The Westinghouse Corporation was once a major presence in the town of Churchill, Pennsylvania, a small borough of about 3,000 people located some 10 miles from Pittsburgh. So, when the company decided to leave, the population was disappointed but later buoyed by the promise of new development on 135 of the 160 acres that once included an electrical engineering and chemical lab facility.
But now those plans, which were to begin with the renovation of a 120,000-square-foot building on the property, are in jeopardy because the developer is now under investigation for allegedly improperly removing tons and tons of toxic asbestos from the property without following proper protocol or informing state or local agencies about the asbestos contamination issues.
Hence, the Allegheny County Health Department has now issued a work stoppage order and has also ordered all buildings on the property to be sealed.
“It’s hundreds of thousands of square feet of asbestos,” said Jim Kelly, of the Allegheny County Health Department’s Environmental Health section, during an interview with the local CBS news station.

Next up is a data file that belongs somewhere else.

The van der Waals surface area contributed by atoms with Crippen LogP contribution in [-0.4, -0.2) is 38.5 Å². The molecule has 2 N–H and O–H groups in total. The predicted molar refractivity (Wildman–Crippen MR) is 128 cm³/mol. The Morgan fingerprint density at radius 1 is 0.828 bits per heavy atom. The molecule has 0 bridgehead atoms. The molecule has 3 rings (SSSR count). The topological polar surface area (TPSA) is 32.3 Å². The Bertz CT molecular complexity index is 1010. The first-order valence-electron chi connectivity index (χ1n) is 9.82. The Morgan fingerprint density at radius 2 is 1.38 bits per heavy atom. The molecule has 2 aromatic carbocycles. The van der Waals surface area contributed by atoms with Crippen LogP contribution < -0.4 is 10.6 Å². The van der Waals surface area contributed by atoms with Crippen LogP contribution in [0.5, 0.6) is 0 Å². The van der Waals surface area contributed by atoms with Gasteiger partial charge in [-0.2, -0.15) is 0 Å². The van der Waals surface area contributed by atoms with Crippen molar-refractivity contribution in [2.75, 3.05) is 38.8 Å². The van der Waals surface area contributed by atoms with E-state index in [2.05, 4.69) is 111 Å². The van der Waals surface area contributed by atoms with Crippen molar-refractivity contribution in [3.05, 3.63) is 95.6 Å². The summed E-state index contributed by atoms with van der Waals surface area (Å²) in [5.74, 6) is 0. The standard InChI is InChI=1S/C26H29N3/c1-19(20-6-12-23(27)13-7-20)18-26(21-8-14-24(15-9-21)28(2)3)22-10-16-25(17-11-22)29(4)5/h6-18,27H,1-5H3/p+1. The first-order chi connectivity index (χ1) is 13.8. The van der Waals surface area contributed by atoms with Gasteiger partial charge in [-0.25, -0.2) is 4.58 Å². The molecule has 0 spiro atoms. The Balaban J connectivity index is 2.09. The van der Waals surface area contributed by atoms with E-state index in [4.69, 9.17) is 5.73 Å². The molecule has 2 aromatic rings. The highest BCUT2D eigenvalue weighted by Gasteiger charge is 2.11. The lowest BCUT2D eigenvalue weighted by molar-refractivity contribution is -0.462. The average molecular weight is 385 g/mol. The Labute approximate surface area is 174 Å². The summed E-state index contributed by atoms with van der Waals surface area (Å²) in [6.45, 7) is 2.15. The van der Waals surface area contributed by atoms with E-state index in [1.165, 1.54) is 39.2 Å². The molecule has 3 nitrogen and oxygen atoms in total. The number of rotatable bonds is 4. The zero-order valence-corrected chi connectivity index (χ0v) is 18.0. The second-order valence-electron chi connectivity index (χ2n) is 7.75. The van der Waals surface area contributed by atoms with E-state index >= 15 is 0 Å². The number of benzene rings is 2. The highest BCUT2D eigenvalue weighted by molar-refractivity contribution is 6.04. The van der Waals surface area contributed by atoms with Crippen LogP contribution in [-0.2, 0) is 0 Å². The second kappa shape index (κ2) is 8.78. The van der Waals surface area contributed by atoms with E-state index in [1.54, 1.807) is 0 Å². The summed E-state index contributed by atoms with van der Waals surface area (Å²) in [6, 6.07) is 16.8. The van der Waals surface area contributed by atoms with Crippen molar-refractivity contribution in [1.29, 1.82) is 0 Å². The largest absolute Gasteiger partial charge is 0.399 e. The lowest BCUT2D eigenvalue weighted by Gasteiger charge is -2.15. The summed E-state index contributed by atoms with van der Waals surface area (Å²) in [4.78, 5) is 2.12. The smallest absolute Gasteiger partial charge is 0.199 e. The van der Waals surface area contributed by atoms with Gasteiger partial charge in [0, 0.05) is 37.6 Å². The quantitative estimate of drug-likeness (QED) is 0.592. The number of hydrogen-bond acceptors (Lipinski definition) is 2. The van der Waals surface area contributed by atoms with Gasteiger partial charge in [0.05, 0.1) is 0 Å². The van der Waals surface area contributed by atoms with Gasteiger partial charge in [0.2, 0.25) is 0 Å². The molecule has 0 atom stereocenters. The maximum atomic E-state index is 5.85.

The removal and handling of asbestos in an improper manner puts anyone at the site of the work in great danger of asbestos exposure, which can eventually result in a diagnosis of diseases such as mesothelioma cancer or asbestosis.
Sadly, KDKA -TV has already obtained video of unlicensed and unprotected workers roaming the hallways of two of the buildings onsite, removing yards and yards of asbestos-containing tiles.
In the video, it is clear that no one is wearing the proper gear nor are they using the correct methods for removing any sort of asbestos material, which should involve wetting down the material before removal in order to minimize dust.
The station also has a number of still photos that appear to show garbage trucks piled high with bags that allegedly contain the asbestos materials.
All of that waste wound up in those trucks illegally and may have even been disposed of at a landfill that doesn’t except toxic material though no information was available as to where the trucks eventually wound up.
What is clear, however, is that all the work was done without the proper safeguards, say Allegheny County officials. For example, buildings weren’t sealed, negative air pressure was not used, and the asbestos waste was not encapsulated, they point out.
Ramesh Jain and his son Vikas purchased the property two years ago for $1 million. The Jains have been in trouble with the law before. A Motel 6 owned by the pair was the site of a prostitution ring and the police are called there often to investigate drug overdoses.
The Jains have already received several million dollars in state grants to refurbish the Westinghouse property. Looks like, however, that they’re saving money by taking shortcuts…shortcuts that will no doubt end in tragedy for some of their unsuspecting workers, who authorities say were made to grind up the asbestos and bag it, all without wearing as much as a face mask.